As long as I’ve been hanging around here, I’ve never once heard of the April Fools’ joke played on April 1, 1955, when a parody of The News and Courier titled “The Noise and Carrier” found its way to some residents’ doorsteps. Creighton Walters found a copy of it inside a proverbial box in the attic, passed it along to John Barnwell, who then forwarded it to me. I can’t say for certain, but I think it was done after hours, in fun by newsroom insiders and I’m seeing at least some of Frank B. Gilbreth’s telltale sense of humor, which showed up all the time in a near daily column he wrote for 40 years. Here are some of the featured items (edited).
The Noise and Carrier, the banner reads, “The South’s Moldiest Newspaper,” “A Newspaper for Soused Carolinians,” with the following weather report at the upper right corner of the front page: “Mostly weather: yesterday and today. Scattered snow flurries tomorrow followed by clearing thundershowers. Expected temperatures: Charliestown high 105, low—34; suburban low—30. Charliestown tides, high and low expected. For details see Page 5.”
Small detail: There were only four pages. Inside, according to an index at the bottom of page 1, one could further expect to find Good News on page 5, Bad News on pages 1-5, but also No News on pages 1-4.
At the bottom right on page 1 there are some thought-provoking Worry Clinic Questions of the Day:
Please help me. I am a Charlestonian in love with a mounted policeman.
I am interested in being a nice girl and well thought of, but is it interfering with my popularity? Can you help me?
Just what is the duty of the bridegroom after the ceremony has been performed?
After the war, I had a hard time getting felt because of its use in the war effort. Now that the war is over, can I get felt?
Want a good fulltime job? Leave South Carolina. Local leadership has made this state great.
One of the featured pictures is that of a pathetic azalea that looks like it’s been stampeded. “City officials are preparing for what looks to be the biggest Azalea Festival ever. According to Mr. Dan D. Lyon, chairman for the preservation of the azaleas that have been dead for one week or less, full-seed-ahead efforts are well underway. In a recent chat with the head groundskeeper of Colonial Lake, Mr. Lyon was told that several sacks of mail have been received from all over the U.S. asking if the blossoms will actually coincide with the festivities this year.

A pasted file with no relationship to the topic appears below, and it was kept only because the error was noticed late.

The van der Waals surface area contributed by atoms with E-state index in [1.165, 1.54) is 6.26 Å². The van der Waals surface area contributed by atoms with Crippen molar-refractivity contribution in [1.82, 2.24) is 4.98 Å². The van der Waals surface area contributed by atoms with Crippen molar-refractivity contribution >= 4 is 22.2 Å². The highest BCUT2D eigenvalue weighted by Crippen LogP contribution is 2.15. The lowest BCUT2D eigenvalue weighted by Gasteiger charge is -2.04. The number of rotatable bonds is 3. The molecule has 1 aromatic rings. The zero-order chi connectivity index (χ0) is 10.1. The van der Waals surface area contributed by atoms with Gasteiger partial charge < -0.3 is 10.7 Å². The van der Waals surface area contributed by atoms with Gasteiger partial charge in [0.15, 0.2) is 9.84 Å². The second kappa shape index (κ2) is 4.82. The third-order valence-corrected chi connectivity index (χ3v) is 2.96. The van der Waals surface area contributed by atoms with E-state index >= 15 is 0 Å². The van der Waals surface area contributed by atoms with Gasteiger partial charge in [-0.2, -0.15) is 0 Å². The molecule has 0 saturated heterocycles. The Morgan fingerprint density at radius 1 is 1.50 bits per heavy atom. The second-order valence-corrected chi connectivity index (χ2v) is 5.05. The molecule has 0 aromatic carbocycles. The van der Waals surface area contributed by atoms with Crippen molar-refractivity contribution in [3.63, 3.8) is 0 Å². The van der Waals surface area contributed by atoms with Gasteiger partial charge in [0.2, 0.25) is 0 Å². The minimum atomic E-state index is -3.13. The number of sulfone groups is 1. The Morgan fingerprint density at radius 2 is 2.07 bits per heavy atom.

“My. Lyon, in an interview with the Noise and Carrier, said that every effort is being…(Continued on Page 5).
A headline screams: Local Foundation Purchases Historic Bullfinch House. “The historic Bullfinch House at 51 West Battery, for which the Historic Charleston Foundation Foundation conducted a successful campaign to raise $32,500 Confederate money, is now the property of historic Charleston. Final transfer of the deed to the city of this historic mansion, built for a wealthy merchant, will be completed by next Tuesday.
“The Foundation has decided to open the house for fumigation this week, despite the fact that the ‘free falling spiral staircase,’ which connects the first floor and the attic, has no support and is in eminent danger of collapsing any minute. Because of a visible listing and perceptible vibration of the floor, the main stairway will not be opened in the interest of public safety. Access to the attic will be by a rope ladder generously donated by Troop 78 of the Boy Scouts, Scoutmaster Mixon, Commanding.
“Though part of the house must be closed off now, Samuel G. Rocky, President of the Historic Charleston Foundation Foundation (ed. note—poking fun at the great Sam Stoney, author, historian and raconteur), says the ground floor is ‘in many ways the most elegant room in Charleston.’ Of the entire house he says that it is ‘vibrant with charming contrasts, colors and smells ...’ ”
There’s all that and a good deal more in 1955’s April Fools’ Noise and Carrier, proving once again that everyone’s attic is bound to contain some surprises (if not their closets.)
Edward M. Gilbreth is a Charleston physician. Reach him at edwardgilbreth@ comcast.net.